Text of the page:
or 11:00 or 12:00, whatever time it was this morning, up pops a direct contradiction, a direct dismembering, a direct cancellation of a provision in the law where we're talking about hundreds of millions of dollars that have no bearing whatsoever on the authority and responsibility of the appropriations committee. so there's two problems here. one, it was done in the dark of night. until the middle of the night. no one knew. and second of all, it is in direct violation of the relationship between the authorizing committees and the appropriations committee. so i say to my colleagues that are not on the appropriations committee, if you let this go, then maybe you're next. maybe it's an amendment or a program that you have supported,
that you through debate and discussion and authorizing in the committee and votes and amendments on the floor of the senate, and then in the middle of the night in december, when we're going out of session in 48 hours or so, or 72 hours, that then up pops a provision that negates the entire work of the authorizing committee over days and weeks and months. i say to my colleagues, you could be next. you could be next. and that's why this in itself, subsidizing vladimir putin, is outrageous enough. but if we're going to allow this kind of middle-of-the-night airdropping, fundamental changes in programs and proposals and policies that have been debated in the open, that have been voted on in the open, completely
negated, then we are destroying the very fundamental structure of how the united states senate and the united states congress is supposed to work. so, madam president, i yield the floor. mr. franken: madam president? the presiding officer: the senator from minnesota. mr. franken: thank you, madam president. i ask unanimous consent to speak for 15 minutes. the presiding officer: is there objection? without objection. mr. franken: thank you, madam president. madam president, i rise today to celebrate the successful climate negotiations that were just wrapped up in paris. this past saturday, 196 countries came together and agreed to reduce harmful greenhouse gas emissions, taking a very important step in the fight against climate change.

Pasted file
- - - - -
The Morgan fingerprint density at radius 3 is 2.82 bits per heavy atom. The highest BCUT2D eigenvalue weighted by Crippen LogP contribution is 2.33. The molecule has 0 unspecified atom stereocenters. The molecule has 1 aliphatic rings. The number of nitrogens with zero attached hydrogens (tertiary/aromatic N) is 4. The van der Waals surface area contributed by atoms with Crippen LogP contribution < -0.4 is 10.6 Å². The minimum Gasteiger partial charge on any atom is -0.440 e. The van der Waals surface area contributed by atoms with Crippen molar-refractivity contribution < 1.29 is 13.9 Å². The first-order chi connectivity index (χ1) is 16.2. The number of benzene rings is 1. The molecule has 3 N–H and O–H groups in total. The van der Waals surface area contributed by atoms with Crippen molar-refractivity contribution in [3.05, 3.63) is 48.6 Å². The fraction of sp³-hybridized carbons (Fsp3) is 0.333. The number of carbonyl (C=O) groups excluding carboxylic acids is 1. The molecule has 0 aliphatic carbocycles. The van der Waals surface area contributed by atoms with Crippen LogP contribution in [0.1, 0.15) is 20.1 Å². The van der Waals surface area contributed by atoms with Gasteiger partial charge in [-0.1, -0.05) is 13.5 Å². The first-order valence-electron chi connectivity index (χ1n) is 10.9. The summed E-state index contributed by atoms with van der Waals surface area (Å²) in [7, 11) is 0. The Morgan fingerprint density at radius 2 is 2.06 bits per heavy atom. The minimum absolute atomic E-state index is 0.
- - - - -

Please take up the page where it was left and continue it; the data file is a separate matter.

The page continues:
this historic agreement is a recognition that we cannot afford to ignore the negative impacts of climate change and that we must work together globally to put the planet on a safer path forward. the agreement does not simply take countries at their word but requires transparent measurement and verification to ensure that they live up to their promises and crucially the deal requires countries to revisit their emission reduction targets every five years. that way, countries can factor in new technologies and new policies in order to keep warming -- global warming under two degrees celsius. madam president, this truly historic deal has been nearly 25
years in the making. international climate efforts date back to 1992 when governments around the world met in rio with the objective of stabilizing greenhouse gas concentrations. nations have met every year since to further the goal, and while some meetings have been more successful than others, most have been met with disappointment and lack of action. after all, climate change is a complex issue, and bringing about consensus action for any international issue is no small feat. which is why this agreement is truly, truly impressive. two weeks ago, i traveled to paris with nine of my colleagues. we met with united states secretary-general ban ki-moon,